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pankaz712
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How to prove that root n is irrational, if n is not a perfect square. Also, if n is a perfect square then how does it affect the proof.
pankaz712 said:How to prove that root n is irrational, if n is not a perfect square. Also, if n is a perfect square then how does it affect the proof.
VietDao29 said:Can you show us what you tried, so that we may know where you got stuck, and help you? It's against the forums' policies to provide help, unless you show us that you did put some efforts in solving the problem. So, just give the problem a try, and let's see how far you can get.
In case, you don't know where to start, then I'll give you a little push: try Proof by Contradiction.
pankaz712 said:OK here is how i approached it:
n can either be a prime number or a composite
1) if n is prime:
a) assume root n is rational. therefore root n = p/q( where p, q are co-prime)
then n= p^2/q^2,
p^2= n *q^2
n divides p^2, therefore n divides p. Now for some integer k, p=nk
(nk)^2 = n*q^2
nk^2= q^2
n divides q^2, therefore n divides q. Now n is a common factor for p & q. But we know that p & q are co-prime. Hence our assumption is wrong, root n is irrational.
2) if n is a composite. Let's say it is product of two primes c1 & c2.
VietDao29 said:Well, no, this is not true. Not every composite number can be split into the product of 2 primes. It can be a product of 3, 4 or even more primes. Say: 30 = 2.3.5 (a product of 3 primes)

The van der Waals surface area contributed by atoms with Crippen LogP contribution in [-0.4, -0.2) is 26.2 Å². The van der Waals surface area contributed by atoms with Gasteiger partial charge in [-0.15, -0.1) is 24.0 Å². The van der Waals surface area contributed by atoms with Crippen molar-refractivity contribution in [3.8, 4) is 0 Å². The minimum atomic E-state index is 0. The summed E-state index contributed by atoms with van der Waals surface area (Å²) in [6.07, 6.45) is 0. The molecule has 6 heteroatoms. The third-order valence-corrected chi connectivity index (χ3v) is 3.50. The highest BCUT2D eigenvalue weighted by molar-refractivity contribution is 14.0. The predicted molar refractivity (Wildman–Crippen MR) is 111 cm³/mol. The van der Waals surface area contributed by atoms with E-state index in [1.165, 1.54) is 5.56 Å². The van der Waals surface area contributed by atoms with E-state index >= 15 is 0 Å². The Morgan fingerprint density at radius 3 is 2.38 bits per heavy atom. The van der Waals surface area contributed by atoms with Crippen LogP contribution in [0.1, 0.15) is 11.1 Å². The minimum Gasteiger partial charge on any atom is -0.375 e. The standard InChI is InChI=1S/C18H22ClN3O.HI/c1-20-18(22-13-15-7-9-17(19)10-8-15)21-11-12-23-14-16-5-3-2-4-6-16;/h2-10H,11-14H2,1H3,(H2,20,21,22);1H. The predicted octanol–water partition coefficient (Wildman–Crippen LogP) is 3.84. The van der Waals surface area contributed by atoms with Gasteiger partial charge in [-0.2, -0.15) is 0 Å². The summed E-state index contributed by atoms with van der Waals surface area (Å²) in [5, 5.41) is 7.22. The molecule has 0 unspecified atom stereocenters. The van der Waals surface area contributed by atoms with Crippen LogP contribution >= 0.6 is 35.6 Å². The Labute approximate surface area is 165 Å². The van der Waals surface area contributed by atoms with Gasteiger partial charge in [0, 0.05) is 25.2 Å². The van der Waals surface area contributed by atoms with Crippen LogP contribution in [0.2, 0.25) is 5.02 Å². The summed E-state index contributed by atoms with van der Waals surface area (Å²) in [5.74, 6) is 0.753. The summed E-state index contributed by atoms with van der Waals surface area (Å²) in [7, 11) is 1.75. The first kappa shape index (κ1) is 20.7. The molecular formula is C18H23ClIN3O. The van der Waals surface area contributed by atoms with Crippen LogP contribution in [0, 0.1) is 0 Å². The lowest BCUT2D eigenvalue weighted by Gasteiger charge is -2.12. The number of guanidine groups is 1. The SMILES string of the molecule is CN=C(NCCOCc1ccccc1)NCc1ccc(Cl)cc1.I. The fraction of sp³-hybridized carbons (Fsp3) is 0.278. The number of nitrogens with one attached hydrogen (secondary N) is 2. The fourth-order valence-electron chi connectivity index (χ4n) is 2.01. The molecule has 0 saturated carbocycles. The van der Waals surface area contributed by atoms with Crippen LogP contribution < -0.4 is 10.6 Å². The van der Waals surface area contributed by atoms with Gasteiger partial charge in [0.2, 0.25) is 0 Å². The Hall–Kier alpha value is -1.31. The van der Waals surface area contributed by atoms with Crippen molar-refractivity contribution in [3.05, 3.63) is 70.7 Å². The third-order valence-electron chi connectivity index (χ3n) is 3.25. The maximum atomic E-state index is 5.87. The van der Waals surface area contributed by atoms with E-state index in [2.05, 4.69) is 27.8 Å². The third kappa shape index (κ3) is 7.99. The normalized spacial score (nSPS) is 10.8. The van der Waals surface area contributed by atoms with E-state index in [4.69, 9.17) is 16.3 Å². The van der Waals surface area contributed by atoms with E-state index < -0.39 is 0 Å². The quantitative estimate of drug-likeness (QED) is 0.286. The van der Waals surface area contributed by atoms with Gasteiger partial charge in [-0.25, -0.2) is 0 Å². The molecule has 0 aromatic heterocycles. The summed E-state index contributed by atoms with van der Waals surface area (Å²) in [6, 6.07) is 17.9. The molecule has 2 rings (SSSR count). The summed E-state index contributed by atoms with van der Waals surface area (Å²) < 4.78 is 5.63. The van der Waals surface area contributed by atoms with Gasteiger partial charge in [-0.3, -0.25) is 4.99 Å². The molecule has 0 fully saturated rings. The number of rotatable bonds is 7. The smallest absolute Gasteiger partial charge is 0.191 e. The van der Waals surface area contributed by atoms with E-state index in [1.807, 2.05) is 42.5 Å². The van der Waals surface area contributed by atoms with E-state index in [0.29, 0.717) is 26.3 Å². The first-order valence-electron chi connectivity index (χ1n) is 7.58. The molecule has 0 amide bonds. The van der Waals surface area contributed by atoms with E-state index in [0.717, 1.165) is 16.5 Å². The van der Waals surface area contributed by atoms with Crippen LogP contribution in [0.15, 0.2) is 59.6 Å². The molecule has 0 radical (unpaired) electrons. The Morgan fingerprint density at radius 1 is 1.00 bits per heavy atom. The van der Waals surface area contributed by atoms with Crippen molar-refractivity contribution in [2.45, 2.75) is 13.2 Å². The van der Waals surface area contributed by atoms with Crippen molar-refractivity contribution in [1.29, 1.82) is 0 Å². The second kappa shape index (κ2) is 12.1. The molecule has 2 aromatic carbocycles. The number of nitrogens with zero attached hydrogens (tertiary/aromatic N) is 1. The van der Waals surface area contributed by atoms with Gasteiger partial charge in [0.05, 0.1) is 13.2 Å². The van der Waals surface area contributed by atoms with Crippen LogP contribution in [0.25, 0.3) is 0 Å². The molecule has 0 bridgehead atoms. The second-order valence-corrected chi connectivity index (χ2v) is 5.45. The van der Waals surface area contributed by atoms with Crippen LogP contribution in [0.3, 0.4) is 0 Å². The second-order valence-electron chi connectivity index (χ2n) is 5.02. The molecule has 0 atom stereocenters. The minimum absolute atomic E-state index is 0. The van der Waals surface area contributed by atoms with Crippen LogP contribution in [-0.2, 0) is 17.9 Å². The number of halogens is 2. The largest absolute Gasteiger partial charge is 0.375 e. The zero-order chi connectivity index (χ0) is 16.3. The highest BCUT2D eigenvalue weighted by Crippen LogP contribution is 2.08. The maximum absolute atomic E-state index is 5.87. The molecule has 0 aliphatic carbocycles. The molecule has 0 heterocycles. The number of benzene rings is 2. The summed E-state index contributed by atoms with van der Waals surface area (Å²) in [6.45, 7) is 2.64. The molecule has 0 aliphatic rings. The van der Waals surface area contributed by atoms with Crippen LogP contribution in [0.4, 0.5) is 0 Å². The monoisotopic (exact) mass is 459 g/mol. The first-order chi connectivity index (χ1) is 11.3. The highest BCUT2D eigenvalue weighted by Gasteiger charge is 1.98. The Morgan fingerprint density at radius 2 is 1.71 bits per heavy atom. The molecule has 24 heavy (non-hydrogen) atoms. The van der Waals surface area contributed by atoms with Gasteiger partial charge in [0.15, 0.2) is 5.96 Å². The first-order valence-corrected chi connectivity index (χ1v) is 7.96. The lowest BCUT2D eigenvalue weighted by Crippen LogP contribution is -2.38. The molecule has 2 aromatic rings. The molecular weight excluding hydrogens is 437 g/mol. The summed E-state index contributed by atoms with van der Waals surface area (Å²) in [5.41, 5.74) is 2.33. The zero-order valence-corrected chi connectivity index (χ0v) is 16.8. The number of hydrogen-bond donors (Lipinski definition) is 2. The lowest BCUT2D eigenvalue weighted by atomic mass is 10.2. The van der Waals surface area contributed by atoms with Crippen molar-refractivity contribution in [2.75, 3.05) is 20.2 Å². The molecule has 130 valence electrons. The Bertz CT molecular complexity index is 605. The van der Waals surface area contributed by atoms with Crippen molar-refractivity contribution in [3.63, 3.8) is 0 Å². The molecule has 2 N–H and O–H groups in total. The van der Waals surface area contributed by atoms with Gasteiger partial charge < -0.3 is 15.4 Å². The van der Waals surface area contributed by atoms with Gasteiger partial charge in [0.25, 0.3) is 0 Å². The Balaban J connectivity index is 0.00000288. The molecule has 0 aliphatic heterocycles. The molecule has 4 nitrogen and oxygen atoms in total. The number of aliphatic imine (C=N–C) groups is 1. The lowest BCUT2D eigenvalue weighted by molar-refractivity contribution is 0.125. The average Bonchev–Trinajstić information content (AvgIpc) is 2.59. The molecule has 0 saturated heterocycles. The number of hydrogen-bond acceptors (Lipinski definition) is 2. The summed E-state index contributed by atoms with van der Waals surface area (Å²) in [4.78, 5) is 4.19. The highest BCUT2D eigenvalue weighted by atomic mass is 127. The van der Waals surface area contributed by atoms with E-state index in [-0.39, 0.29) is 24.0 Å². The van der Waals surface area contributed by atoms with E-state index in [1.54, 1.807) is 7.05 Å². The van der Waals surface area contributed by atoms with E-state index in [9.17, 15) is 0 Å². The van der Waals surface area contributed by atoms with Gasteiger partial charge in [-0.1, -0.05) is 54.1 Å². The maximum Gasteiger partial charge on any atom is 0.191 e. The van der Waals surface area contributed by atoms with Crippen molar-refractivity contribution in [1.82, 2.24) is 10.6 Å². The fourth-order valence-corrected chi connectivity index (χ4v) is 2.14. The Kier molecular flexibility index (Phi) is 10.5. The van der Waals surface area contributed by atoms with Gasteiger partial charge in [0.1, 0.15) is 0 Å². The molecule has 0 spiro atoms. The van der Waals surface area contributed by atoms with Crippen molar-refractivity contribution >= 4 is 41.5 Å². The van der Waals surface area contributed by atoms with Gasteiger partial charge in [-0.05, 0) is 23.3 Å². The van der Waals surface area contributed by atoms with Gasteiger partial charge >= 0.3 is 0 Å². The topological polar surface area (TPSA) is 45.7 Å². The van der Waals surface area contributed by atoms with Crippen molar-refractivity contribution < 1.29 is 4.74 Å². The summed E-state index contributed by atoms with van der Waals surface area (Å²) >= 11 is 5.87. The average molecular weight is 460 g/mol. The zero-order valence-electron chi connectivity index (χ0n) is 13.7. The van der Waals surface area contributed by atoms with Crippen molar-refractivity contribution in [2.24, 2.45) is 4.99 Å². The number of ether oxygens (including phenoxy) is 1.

pankaz712 said:yes i see that not all composite numbers can be split into the products of only 2 primes. But the proof remains the same even if when the number can be split into " n" number of primes.
VietDao29 said:Well, but what if the power of the prime is not 1? What I mean is, something like this:
200 = 2^{3}5^{2}.
I doubt that the proof still remains the same.
VietDao29 said:Well, you don't really need to split it into 2 separated cases like that. Assume that: [tex]\sqrt{n}[/tex] is rational, i.e:
[tex]\sqrt{n} = \frac{a}{b} \mbox{ , where } a, b \mbox{ are co-prime}[/tex]
[tex]\Rightarrow n = \frac{a ^ 2}{b ^ 2}[/tex]
[tex]\Rightarrow a ^ 2 \vdots b ^ 2[/tex]
Now, let's think a little bit. From here, what can you say about a, and b?
To prove that the square root of a number is irrational, we use a proof by contradiction. This means we assume the opposite of what we want to prove, and then show that it leads to a contradiction. In this case, we assume that the square root of a number, let's say n, is rational i.e. it can be expressed as a ratio of two integers. Then, we use algebraic manipulations to show that this assumption leads to a contradiction, thus proving that the square root of n is irrational.
The perfect square plays a crucial role in this proof because it helps us show that the square root of a number is irrational. We use the fact that perfect squares have an even number of factors to derive a contradiction, which ultimately proves that the square root of a non-perfect square number is irrational.
Yes, this proof can be applied to all numbers, as long as we are trying to prove that the square root of a non-perfect square number is irrational. This proof cannot be applied to perfect square numbers, as their square roots are rational.
Proving that root n is irrational helps us understand the nature of numbers and their properties. It also has practical applications in fields such as cryptography, where the security of certain algorithms depends on the irrationality of certain numbers.
Yes, there are other methods to prove the irrationality of root n, such as the continued fraction method or the Euclidean algorithm method. However, the proof by contradiction method used in this particular proof is one of the most commonly used methods and is applicable to a wide range of numbers.